Our first course was a simple green been casserole with house cured bacon that was tossed in a tiny cast iron skillet rather than the traditional gooey layered mess that you grew up eating.  It was nice, light and simply elegant.  It also took much convincing to keep one of the snobs from taking this cute little skillet home.  As is typical with beer/food pairings, the food and beer started light and moved toward heavier and more intense as the meal progresses.  Our beer was a delicious light and easy drinking blond/helles beer. 

For the second course the beer was more of the star for us.  The 8% Dopplebock was rich, malty and smooth that had a noticeable alcohol kick in it.  The prosciutto cup that it was paired with had a cooked egg inside, sprinkled with sea salt.  Pairing a dopplebock with a salty meat dish is a never fail option for a German style beer. 

Do you know the advantage of being the only child of a brewer?  You can pout and say "Daddy, I want a strong Belgian style golden ale", and viola, you get it.  Apparently his daughter, Candi, tried and loved this style in a brewery in Ashville and her father, being a brewing genius, whipped her out a version.  You can also call it an Alcohol Yeast Bomb, because that is exactly what it is.  Andy took a bit of a risk for our third course with this one in that he house cured a ham for this pairing.  Not that cured ham is a rarity, but this was the first time that he has ever tried curing a ham, which takes 8 days, and we applaud his efforts.  The smoky ham and the candied carrots were a perfect counterpoint to the yeast bomb.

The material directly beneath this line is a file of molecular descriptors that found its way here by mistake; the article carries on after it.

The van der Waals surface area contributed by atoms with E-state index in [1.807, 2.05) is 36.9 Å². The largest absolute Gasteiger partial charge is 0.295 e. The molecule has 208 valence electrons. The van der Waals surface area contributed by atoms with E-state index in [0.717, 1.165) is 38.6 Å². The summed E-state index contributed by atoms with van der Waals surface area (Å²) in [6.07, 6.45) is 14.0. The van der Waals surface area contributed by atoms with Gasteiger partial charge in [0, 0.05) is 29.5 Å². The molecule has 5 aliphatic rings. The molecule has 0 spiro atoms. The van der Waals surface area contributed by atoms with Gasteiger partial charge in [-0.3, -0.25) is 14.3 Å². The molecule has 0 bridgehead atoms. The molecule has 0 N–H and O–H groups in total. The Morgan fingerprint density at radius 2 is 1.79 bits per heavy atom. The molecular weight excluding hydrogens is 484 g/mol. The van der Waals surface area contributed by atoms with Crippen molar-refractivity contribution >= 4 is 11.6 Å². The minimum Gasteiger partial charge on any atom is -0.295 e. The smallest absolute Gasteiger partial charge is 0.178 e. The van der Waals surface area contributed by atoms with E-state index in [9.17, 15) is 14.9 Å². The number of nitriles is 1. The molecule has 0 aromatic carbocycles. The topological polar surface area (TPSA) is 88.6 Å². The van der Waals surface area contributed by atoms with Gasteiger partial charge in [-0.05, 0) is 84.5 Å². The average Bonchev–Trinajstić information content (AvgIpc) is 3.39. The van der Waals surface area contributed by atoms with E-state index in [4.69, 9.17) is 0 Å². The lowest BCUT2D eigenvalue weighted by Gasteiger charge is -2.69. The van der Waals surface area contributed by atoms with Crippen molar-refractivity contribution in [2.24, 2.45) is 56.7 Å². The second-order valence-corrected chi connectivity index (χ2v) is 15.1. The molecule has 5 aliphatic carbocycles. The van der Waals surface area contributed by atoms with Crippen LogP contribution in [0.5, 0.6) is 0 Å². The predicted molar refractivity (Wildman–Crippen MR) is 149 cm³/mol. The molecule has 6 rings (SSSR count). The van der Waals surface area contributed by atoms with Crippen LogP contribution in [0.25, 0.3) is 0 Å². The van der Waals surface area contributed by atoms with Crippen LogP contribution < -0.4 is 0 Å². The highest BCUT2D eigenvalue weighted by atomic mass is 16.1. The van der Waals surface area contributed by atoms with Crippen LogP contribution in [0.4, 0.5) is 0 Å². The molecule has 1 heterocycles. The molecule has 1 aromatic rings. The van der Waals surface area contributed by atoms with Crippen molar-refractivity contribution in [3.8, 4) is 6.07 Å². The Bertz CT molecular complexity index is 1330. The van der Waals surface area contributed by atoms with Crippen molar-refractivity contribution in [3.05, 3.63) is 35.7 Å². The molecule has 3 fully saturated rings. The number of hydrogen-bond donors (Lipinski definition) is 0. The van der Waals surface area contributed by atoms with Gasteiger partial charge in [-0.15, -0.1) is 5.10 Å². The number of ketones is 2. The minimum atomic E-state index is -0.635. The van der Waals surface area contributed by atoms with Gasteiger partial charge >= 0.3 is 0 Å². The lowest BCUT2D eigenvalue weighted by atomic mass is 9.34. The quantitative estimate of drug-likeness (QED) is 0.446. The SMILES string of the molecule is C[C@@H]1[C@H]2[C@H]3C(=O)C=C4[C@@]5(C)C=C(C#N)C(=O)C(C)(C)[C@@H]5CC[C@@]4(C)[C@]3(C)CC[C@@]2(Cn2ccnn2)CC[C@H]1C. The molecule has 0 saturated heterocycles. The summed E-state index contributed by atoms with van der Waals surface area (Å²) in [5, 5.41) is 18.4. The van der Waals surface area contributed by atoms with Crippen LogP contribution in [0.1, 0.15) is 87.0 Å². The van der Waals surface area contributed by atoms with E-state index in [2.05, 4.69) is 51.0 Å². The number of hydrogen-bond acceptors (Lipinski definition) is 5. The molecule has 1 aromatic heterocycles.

Our favorite course, the fourth, was fried turkey paired with a robust porter.  Typically when you are serving poultry you want to use something lighter, like a saison, but the fried aspect of the brined bird made is strong enough to stand up to the porter.  The bird was tender and moist and served with mashed potatoes and gravy.  The porter was silky smooth and chocolaty, reminiscent of a chocolate silk pie served at traditional Thanksgiving Day dinners.

By the time the desert course came around we were packing a healthy buzz and our stomachs had little room left.  Sweet potato soufflĂ© with marshmallows?  This evil little bastard came with candied pecans and topped with marshmallows served in the mini cast iron skillets.  Rich, cinnamon decadence.  The malts in the Rapp Amber accented the sweet potatoes oh-so-well .... smoooooth.  The dish was so delicious that it was devoured before we even remembered that we were taking photos, sorry.

On the whole the event was very well appreciated by our group and we applaud the efforts of those involved.  Bravo, gentlemen.

We highly recommend that you try Urban Brew and BBQ as that their BBQ is among the best in the bay area.  And while Rapp Brewing is a bit out of the way in Seminole you are nuts if you haven't been or planning to go. Superior beers. 

Cheers - Bon

Urban Brew and BBQ
1939 Central Ave,
St Petersburg, FL 33713

Rapp Brewing Company
10930 Endeavor Way,
Seminole, FL 33777